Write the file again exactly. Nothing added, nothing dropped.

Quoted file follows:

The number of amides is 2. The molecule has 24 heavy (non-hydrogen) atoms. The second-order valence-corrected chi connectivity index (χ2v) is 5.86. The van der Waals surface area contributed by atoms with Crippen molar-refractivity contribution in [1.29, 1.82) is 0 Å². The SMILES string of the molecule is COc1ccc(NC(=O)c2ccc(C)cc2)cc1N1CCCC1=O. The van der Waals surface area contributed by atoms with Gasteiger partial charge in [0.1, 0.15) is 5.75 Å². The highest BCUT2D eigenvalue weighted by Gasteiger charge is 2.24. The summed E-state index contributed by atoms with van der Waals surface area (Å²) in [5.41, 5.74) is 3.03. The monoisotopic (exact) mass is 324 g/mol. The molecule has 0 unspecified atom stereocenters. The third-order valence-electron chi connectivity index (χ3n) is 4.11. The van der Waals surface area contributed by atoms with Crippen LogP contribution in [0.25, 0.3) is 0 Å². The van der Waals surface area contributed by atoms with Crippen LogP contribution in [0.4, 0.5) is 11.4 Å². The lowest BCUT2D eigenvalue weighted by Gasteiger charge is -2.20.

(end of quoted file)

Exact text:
The number of amides is 2. The molecule has 24 heavy (non-hydrogen) atoms. The second-order valence-corrected chi connectivity index (χ2v) is 5.86. The van der Waals surface area contributed by atoms with Crippen molar-refractivity contribution in [1.29, 1.82) is 0 Å². The SMILES string of the molecule is COc1ccc(NC(=O)c2ccc(C)cc2)cc1N1CCCC1=O. The van der Waals surface area contributed by atoms with Gasteiger partial charge in [0.1, 0.15) is 5.75 Å². The highest BCUT2D eigenvalue weighted by Gasteiger charge is 2.24. The summed E-state index contributed by atoms with van der Waals surface area (Å²) in [5.41, 5.74) is 3.03. The monoisotopic (exact) mass is 324 g/mol. The molecule has 0 unspecified atom stereocenters. The third-order valence-electron chi connectivity index (χ3n) is 4.11. The van der Waals surface area contributed by atoms with Crippen LogP contribution in [0.25, 0.3) is 0 Å². The van der Waals surface area contributed by atoms with Crippen LogP contribution in [0.4, 0.5) is 11.4 Å². The lowest BCUT2D eigenvalue weighted by Gasteiger charge is -2.20.